Survivors want no statute of limitations on rape

Published: May. 23, 2018 at 3:11 PM EDT|Updated: May. 23, 2018 at 5:07 PM EDT
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Nikki Albino said her teacher and resource officer at a Palm Beach County school sexually abused her when she was 12-years-old. She said she finally had the courage to come forward but when she filed an official police report she was shocked to hear what the investigating officer told her.

"The statute of limitations is up on this case," Albino recalled. "Because it was some 20 odd years ago, there's nothing he can do."

The teacher is still working in the school district and has been removed from the classroom, pending the outcome of the internal investigation.

For Albino, that's not enough.

"I'm hurt. I feel powerless," Albino said.

Attorney Michael Dolce, who is a survivor of sexual abuse himself, said suppressed memory is very common in sexual abuse cases, especially those involving children.

"The average delay in reporting is estimated at 15 years," Dolce said. Fifteen years. But when Albino's abuse happened, Florida gave the survivors only 4 years to come forward.

Danielle Sullivan learned that the hard way when she reported her sexual abuse 4 years and 43 days after it had happened.

"By the time I got around to actually reporting it, I was 43 days past the statute of limitations," Sullivan said.

Sullivan said she walked into a police station, ready to file charges, in 2014.

"It had taken so much courage to walk in there to begin with," Sullivan said. "To get over the feelings of humiliation and self-blame, and to walk in there and tell two male police officers what had happened, and the fear of them thinking that I was making things up."

Lui Damiani with the Victim Service Center of Central Florida said victim blaming is a big part of why survivors don't come forward.

"Some people think that they won't be believed, but there is guilt, there is shame," Damiani said.  "In all my time working here, I have zero examples of someone who cried wolf. Zero."

Sullivan left the police station that day in 2014, knowing her abuser was going to get away with it. Not because of a lack of evidence, but because she was 43 days too late to report it.

"It's hard when you know something to be true and no matter how hard you scream you can't make people do anything about it," Sullivan said.

Sullivan helped change that for other survivors.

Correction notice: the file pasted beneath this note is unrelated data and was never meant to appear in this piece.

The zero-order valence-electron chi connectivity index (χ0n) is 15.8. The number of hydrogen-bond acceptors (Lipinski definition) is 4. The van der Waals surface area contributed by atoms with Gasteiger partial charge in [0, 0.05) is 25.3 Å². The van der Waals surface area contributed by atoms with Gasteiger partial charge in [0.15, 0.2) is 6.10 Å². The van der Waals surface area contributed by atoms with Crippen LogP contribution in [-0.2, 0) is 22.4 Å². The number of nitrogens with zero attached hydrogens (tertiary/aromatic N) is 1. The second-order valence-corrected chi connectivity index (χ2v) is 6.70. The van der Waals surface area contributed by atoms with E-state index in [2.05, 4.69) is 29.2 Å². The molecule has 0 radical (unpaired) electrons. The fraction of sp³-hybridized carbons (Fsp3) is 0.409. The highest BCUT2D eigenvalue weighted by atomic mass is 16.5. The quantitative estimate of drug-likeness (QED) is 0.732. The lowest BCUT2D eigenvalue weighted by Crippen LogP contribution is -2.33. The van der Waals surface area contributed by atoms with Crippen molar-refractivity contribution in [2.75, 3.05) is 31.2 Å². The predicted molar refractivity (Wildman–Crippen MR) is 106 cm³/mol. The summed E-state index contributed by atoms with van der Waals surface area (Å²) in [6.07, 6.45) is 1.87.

Because of her story, the statute of limitations on sexual abuse cases in Florida was doubled to eight years.

For many experts, that's not enough.

"There should be no statute of limitations," Damiani said.

Dolce agreed.

"We do have one particular crime in the state of Florida for which there is no statute of limitation and that's murder," Dolce said. "I think for any sex offense we should have no statute of limitations as well. Because at the end of the day, I can tell you that, I've been in recovery with multiple sex crime victims who have killed themselves. That's their death. I don't think there should be a statute of limitations that led to that."

Seventeen states have no statute of limitations at all.  Another seventeen states are giving the survivors more time to come forward than Florida does.

"It's sad to think that, if I had been in another state, that I would have had longer," Sullivan said.

Sullivan said she lives with the memories of her abuse every day.

"With rape, the victim stays alive to live the rest of their lives with this trauma and deadness in them," Sullivan said.

Since her abuser is still walking free, she is worried there might be future victims.

"Unfortunately, I believe that this person is still out there, doing this to other people," Sullivan said.

Sullivan said she has since heard from other women who were abused by the same man. The other victims that I know were past their statute of limitations as well," Sullivan said.

In Albino's case, a second victim contacted Contact 5 after our initial story about Albino aired.
Survivors of sexual abuse like Albino and Sullivan are asking for justice.

"That's why I think it should be unlimited," Sullivan said. "At least give the victim her day in court. Give them at least the opportunity for somebody to investigate it."

Scripps Only Content 2018